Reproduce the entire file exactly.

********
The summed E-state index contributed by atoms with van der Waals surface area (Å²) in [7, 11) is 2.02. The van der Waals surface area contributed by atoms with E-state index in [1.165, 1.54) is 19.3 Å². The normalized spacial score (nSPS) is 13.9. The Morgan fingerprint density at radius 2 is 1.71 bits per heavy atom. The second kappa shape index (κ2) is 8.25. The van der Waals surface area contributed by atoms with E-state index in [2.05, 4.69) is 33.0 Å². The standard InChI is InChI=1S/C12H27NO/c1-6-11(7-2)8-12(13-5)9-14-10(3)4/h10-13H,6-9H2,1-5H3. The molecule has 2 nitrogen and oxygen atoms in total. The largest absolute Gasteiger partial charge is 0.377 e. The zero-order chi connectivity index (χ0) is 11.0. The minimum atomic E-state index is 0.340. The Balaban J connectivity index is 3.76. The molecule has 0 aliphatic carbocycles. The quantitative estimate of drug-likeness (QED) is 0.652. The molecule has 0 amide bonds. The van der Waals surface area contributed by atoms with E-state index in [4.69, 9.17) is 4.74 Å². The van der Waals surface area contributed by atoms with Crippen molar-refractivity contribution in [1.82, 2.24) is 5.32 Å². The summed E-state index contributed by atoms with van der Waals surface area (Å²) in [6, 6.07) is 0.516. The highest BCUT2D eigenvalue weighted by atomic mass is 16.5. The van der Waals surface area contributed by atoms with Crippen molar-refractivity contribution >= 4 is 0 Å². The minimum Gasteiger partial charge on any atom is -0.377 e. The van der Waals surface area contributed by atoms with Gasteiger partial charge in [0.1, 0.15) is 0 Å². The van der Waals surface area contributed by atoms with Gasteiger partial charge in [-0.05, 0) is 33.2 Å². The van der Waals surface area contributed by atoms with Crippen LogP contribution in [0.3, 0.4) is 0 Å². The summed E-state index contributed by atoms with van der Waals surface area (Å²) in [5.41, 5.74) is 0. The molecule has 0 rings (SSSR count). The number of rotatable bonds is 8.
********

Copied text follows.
The summed E-state index contributed by atoms with van der Waals surface area (Å²) in [7, 11) is 2.02. The van der Waals surface area contributed by atoms with E-state index in [1.165, 1.54) is 19.3 Å². The normalized spacial score (nSPS) is 13.9. The Morgan fingerprint density at radius 2 is 1.71 bits per heavy atom. The second kappa shape index (κ2) is 8.25. The van der Waals surface area contributed by atoms with E-state index in [2.05, 4.69) is 33.0 Å². The standard InChI is InChI=1S/C12H27NO/c1-6-11(7-2)8-12(13-5)9-14-10(3)4/h10-13H,6-9H2,1-5H3. The molecule has 2 nitrogen and oxygen atoms in total. The largest absolute Gasteiger partial charge is 0.377 e. The zero-order chi connectivity index (χ0) is 11.0. The minimum atomic E-state index is 0.340. The Balaban J connectivity index is 3.76. The molecule has 0 aliphatic carbocycles. The quantitative estimate of drug-likeness (QED) is 0.652. The molecule has 0 amide bonds. The van der Waals surface area contributed by atoms with E-state index in [4.69, 9.17) is 4.74 Å². The van der Waals surface area contributed by atoms with Crippen molar-refractivity contribution in [1.82, 2.24) is 5.32 Å². The summed E-state index contributed by atoms with van der Waals surface area (Å²) in [6, 6.07) is 0.516. The highest BCUT2D eigenvalue weighted by atomic mass is 16.5. The van der Waals surface area contributed by atoms with Crippen molar-refractivity contribution >= 4 is 0 Å². The minimum Gasteiger partial charge on any atom is -0.377 e. The van der Waals surface area contributed by atoms with Gasteiger partial charge in [0.1, 0.15) is 0 Å². The van der Waals surface area contributed by atoms with Gasteiger partial charge in [-0.05, 0) is 33.2 Å². The van der Waals surface area contributed by atoms with Crippen LogP contribution in [0.3, 0.4) is 0 Å². The summed E-state index contributed by atoms with van der Waals surface area (Å²) in [5.41, 5.74) is 0. The molecule has 0 rings (SSSR count). The number of rotatable bonds is 8.